No matter your politics, you've got to admit that this year's election has been a big one for American women. So perhaps it's unsurprising to hear that women haven't just been paying more attention to the political season, they've been ponying up the cash.
According to Politico, a study released Tuesday by the Women's Campaign Forum Foundation found that donations by women of $200 or more (the minimum at which a donor's name has to be reported) are triple what they were in 2000. This year, women have donated $109 million in checks of $200 or more to political campaigns. Unsurprisingly, a bunch of this cash went to Hillary Clinton -- about $60 million in checks over $200, the study reports. (That amounts to about half of Clinton's total donations of more than $200 -- and doesn't take into account the donations under $200, many of which were probably made by women.) Barack Obama has done well with the ladies, too, with 47 percent of his total donors identified by his campaign as female, compared with 28 percent for John McCain (though since he is accepting public financing, that doesn't take into account Sarah Palin's effect).
Before you get up in McCain's face about his low female participation, though, keep in mind women's low participation rate to begin with -- on average, donations from women account for only about 27 percent of political contributions (though again, since donors' names don't have to be released unless the donation is above $200, the share may be higher). It's tempting to jump to the conclusion that this year's bounce has to do with Clinton's run for the presidency and an overall greater focus on women (not to mention, of course, Palin), but Politico suggests there may be other factors at play. It reports that Celinda Lake, a Democratic polling expert, suggested five possible motivating factors:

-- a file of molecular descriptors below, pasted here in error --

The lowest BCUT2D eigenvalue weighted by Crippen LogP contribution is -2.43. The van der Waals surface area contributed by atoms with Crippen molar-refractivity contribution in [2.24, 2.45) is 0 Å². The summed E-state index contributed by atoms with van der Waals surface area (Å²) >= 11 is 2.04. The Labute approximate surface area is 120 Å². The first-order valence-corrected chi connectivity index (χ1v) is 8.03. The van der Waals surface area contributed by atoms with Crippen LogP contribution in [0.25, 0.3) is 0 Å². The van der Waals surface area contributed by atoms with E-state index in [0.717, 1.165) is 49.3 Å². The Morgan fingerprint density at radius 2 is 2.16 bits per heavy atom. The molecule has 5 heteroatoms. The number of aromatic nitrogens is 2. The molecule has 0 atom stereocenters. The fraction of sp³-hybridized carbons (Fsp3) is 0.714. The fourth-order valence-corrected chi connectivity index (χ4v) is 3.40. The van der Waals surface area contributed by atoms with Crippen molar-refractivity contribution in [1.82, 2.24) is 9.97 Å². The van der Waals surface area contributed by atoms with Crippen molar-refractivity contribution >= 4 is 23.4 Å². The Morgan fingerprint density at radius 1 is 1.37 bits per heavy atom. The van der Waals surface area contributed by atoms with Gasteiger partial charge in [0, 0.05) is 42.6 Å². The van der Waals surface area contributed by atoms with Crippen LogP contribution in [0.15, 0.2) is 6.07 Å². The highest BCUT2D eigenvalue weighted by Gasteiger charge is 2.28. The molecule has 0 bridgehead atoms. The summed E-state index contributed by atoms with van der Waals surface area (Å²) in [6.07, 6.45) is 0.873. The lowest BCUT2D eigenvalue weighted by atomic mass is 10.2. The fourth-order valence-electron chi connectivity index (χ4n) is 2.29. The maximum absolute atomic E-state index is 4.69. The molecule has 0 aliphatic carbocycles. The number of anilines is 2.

Women want to see how hard elected officials champion issues they care about. They also want to be inspired to give, rather than just asked to do so. Female donors are also more inclined to conduct research before giving, often visiting candidate sites and other Internet sources before committing to writing a check. Finally, these donors want to see how their money is spent and interact with a broader community of supporters.
If these motivators are true, then it would seem that the Internet, even more than the candidates themselves, may be influencing women's donating habits. But regardless of the cause, there's a bigger issue at stake -- as Ilana Goldman, president of the foundation that conducted the poll, suggested, women "cannot have the political power we'd like to see women have if they aren't giving at comparable levels as men."